Two seasons ago, four of the top six scorers in the NHL were Russian. Last season it was four of the top 19. So far this season, it’s four of the top 29. Alex Ovechkin, Ilya Kovalchuk (in past seasons), Evgeni Malkin, Alex Semin and Pavel Datsyuk are represented in that elite group with the two players often involved in the debate of best current NHLer (Malkin and Ovechkin) showing up each season. That’s why they’re always centered in that conversation: they put up points.
If you were building a hockey team from scratch, the first player you’d choose would have to have the skills to carry your squad, the youthfulness to lean on for years to come, the responsibility at both ends of the ice, reliability so you know what you’re getting each night and the leadership that comes with it. If you were building this fantasy team from scratch, Malkin and Ovechkin lead the Russian class.
But who is currently the best Russian in the NHL? Who would you take first if age wasn’t a factor?
Is it Evgeni Malkin? He entered the league a year after Ovechkin and Sidney Crosby, finished 18th in scoring with 85 points and won the Calder Trophy. In 2007-08, Malkin was second in league scoring to Ovechkin with 106 points, but took the Art Ross for himself a year later with 113 points. He won the Stanley Cup and the Conn Smythe that year, proving his mettle at the most important time on the NHL schedule and challenging Crosby as the Penguins’ best player. Last season he dipped to 77 points and though he is scoring at slightly better than a point per game pace right now, confidence in his ability to be ‘The Guy’ has waned.
Is it Ovechkin? Winning the Calder over Crosby in 2006, Ovechkin is undeniably one of, if not the most, flashiest players in the game today. He brings fans to their feet, has scored at least 50 goals the past three seasons (including 65 in 2007-08) and has two Hart and Rocket Richard Trophies on his mantle. Ever since Ovechkin arrived in Washington, the franchise has become relevant and a force in the standings and television ratings. But where Ovechkin excels in offense, he lacks in defense. While you’ll notice his flash and dash, you might miss him slacking at the finer points, like accelerating to take the last man back on the rush. The Capitals are his team – and his teams have underwhelmed greatly in the post-season. Ovechkin had zero shots in Game 1 and one shot in Game 3 in last season’s first round loss to Montreal and garnered 70 percent of his points in that series in two Washington wins.
Kovalchuk is no longer in the discussion thanks to his miserable play so far this season, the fact none of his teams have ever won a playoff round and only one of his full-time teams has even made the playoffs. You can hardly argue Alex Semin as the best Russian when he isn’t even the best one on his team.
No. The best Russian in the NHL today, clearly, is Datsyuk.
Datsyuk beat out Joe Thornton on THN’s all-decade team at the center position – and Thornton had scored the most points of anyone in that 10-year span. It’s not always about points when you’re talking best player, not that Datsyuk lacks in that department. He has been remarkably consistent with seasons of 87, 87, 97 and 97 points in the first four post-lockout seasons. Yes, he did dip to 26th in scoring with 70 points last season (which still ain’t bad), but he led the league in takeaways by an astounding 49 en route to his third straight Selke Trophy. The only other player to win three Selkes in a row is Bob Gainey, who won the first four, and he never scored more than 45 points.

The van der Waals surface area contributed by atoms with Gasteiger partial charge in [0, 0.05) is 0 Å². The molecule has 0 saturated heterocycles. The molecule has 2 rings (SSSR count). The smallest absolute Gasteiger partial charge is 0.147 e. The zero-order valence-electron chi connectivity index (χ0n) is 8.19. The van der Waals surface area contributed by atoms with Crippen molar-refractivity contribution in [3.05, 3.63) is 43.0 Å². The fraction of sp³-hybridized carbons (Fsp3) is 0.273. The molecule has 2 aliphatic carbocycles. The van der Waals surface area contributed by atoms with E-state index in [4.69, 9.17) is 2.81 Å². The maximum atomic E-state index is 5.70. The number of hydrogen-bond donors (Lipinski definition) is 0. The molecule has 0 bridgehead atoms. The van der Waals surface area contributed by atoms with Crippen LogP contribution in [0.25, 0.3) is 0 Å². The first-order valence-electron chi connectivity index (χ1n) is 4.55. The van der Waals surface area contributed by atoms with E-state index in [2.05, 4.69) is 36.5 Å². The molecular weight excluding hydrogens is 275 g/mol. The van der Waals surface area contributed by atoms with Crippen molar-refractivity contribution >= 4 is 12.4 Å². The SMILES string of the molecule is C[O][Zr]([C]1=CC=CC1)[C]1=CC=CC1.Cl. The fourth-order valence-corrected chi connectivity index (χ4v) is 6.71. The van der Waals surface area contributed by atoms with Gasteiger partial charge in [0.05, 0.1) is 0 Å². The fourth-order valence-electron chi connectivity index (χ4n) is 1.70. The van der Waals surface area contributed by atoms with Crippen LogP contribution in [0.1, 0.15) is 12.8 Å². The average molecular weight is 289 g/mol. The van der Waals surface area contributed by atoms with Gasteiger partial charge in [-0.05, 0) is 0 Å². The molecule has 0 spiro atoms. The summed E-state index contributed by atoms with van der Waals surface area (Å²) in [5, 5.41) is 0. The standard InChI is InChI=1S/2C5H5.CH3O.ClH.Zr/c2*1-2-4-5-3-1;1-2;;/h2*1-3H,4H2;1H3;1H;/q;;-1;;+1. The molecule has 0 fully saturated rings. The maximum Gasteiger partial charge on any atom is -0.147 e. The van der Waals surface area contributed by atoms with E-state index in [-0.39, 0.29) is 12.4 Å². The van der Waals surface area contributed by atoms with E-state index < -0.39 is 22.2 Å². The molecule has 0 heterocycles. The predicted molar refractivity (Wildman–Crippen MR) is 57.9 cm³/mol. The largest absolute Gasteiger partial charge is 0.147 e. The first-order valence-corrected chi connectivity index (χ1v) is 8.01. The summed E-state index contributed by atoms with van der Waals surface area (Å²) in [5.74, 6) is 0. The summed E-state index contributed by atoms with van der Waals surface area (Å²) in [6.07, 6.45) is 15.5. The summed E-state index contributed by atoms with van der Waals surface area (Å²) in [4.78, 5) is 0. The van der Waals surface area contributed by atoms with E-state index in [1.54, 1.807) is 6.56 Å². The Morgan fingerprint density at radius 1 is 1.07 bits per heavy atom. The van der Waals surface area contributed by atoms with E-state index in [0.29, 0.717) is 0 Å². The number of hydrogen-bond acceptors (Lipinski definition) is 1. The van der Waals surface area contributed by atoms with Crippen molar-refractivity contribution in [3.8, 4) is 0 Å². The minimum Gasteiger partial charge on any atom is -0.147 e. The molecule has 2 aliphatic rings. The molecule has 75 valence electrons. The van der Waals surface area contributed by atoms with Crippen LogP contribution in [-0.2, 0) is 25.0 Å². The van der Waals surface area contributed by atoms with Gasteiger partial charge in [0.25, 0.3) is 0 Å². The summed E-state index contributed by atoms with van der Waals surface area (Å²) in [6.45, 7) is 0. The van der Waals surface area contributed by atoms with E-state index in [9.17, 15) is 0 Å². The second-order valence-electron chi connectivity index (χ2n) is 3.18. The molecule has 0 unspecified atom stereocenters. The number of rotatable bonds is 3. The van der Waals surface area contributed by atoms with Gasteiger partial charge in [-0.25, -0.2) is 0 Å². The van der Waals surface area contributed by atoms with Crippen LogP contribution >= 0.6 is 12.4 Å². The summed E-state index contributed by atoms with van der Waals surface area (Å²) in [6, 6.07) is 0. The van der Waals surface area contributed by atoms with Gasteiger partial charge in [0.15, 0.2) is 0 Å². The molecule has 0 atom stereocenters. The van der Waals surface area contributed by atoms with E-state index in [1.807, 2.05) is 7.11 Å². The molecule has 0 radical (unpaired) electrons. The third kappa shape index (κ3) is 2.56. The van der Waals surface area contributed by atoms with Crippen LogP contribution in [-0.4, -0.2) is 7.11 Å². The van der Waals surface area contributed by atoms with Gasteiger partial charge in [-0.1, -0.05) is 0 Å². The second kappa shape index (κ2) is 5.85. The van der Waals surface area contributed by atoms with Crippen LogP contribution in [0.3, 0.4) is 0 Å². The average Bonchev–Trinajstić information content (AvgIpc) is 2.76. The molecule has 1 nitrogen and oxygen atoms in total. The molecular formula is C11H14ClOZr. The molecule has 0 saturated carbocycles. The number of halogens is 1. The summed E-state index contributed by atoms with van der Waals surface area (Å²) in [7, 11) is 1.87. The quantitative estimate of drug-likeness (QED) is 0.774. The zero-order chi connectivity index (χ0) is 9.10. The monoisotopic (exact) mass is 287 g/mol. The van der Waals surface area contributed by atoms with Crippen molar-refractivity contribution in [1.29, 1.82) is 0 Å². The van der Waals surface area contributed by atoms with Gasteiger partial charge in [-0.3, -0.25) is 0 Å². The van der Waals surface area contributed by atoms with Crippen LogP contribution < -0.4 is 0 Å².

While the argument can certainly be made Datsyuk has better support players than his counterparts, it should be noted the Red Wings have been through a bit of a transitional period themselves. In the past six years, with stars aging and new players coming along, the Wings haven’t missed a step thanks largely to the consistency of players such as Datsyuk.
His speed and shot don’t stand out like Ovechkin’s and he doesn’t have the size of Malkin, so Datsyuk doesn’t instantly stand out on the TV screen. But watch a Red Wings game and you’ll see the 5-foot-11 Datsyuk protecting the puck from two or even three defenders, going into the corner and coming out with possession nine times out of 10 and patiently weaving through traffic until he has a good shot on net or sees an opportunity to pass away from traffic.
When Canada routed the Russians at the Olympics, Ovechkin was noticeable in how he seemed to slow down and almost give up. But to me, Datsyuk was noticeable as the one guy still doing all the little – and big – things that he brings to the table every night.
While with a talent like Ovechkin you might trade off a little defense for 50 goals and 120 points and you’d give Malkin the benefit of the doubt during a cold stretch, with Datsyuk you know you’re getting the same dominating two-way presence whether it’s Game 1 or Game 82, if you’re up 5-0 or down 5-0.
And that’s why the 32-year-old is the best Russian in the league right now.
Rory Boylen is TheHockeyNews.com’s web editor. His blog appears Tuesdays only on THN.com.
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